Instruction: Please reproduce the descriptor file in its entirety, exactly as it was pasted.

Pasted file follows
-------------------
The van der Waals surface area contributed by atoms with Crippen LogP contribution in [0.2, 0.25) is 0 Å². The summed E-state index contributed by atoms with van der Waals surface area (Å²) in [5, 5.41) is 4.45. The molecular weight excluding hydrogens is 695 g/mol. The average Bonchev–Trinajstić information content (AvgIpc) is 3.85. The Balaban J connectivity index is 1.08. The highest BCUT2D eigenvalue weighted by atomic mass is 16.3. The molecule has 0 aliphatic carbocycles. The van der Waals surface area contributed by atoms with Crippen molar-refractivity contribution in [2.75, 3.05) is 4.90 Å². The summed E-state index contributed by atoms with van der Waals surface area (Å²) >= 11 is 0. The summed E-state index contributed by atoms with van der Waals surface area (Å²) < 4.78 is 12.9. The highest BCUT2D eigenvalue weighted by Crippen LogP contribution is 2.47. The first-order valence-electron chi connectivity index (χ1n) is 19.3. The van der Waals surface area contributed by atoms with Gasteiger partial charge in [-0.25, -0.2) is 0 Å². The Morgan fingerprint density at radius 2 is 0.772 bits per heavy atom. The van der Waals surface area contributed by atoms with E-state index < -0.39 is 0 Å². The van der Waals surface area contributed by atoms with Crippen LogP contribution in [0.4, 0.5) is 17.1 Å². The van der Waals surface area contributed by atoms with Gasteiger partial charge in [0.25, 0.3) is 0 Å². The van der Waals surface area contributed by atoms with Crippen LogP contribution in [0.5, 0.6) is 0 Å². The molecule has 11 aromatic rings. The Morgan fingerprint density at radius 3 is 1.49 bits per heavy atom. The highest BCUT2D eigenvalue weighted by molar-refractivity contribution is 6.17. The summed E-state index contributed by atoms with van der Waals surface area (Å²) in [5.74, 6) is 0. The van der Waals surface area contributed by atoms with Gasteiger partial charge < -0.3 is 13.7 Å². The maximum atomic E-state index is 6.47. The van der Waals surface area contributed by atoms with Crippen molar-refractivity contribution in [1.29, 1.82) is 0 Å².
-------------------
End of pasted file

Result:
The van der Waals surface area contributed by atoms with Crippen LogP contribution in [0.2, 0.25) is 0 Å². The summed E-state index contributed by atoms with van der Waals surface area (Å²) in [5, 5.41) is 4.45. The molecular weight excluding hydrogens is 695 g/mol. The average Bonchev–Trinajstić information content (AvgIpc) is 3.85. The Balaban J connectivity index is 1.08. The highest BCUT2D eigenvalue weighted by atomic mass is 16.3. The molecule has 0 aliphatic carbocycles. The van der Waals surface area contributed by atoms with Crippen molar-refractivity contribution in [2.75, 3.05) is 4.90 Å². The summed E-state index contributed by atoms with van der Waals surface area (Å²) >= 11 is 0. The summed E-state index contributed by atoms with van der Waals surface area (Å²) < 4.78 is 12.9. The highest BCUT2D eigenvalue weighted by Crippen LogP contribution is 2.47. The first-order valence-electron chi connectivity index (χ1n) is 19.3. The van der Waals surface area contributed by atoms with Gasteiger partial charge in [-0.25, -0.2) is 0 Å². The Morgan fingerprint density at radius 2 is 0.772 bits per heavy atom. The van der Waals surface area contributed by atoms with E-state index < -0.39 is 0 Å². The van der Waals surface area contributed by atoms with Crippen LogP contribution in [0.4, 0.5) is 17.1 Å². The van der Waals surface area contributed by atoms with Gasteiger partial charge in [0.25, 0.3) is 0 Å². The van der Waals surface area contributed by atoms with Crippen LogP contribution in [0.5, 0.6) is 0 Å². The molecule has 11 aromatic rings. The Morgan fingerprint density at radius 3 is 1.49 bits per heavy atom. The highest BCUT2D eigenvalue weighted by molar-refractivity contribution is 6.17. The summed E-state index contributed by atoms with van der Waals surface area (Å²) in [5.74, 6) is 0. The van der Waals surface area contributed by atoms with Gasteiger partial charge < -0.3 is 13.7 Å². The maximum atomic E-state index is 6.47. The van der Waals surface area contributed by atoms with Crippen molar-refractivity contribution in [1.29, 1.82) is 0 Å².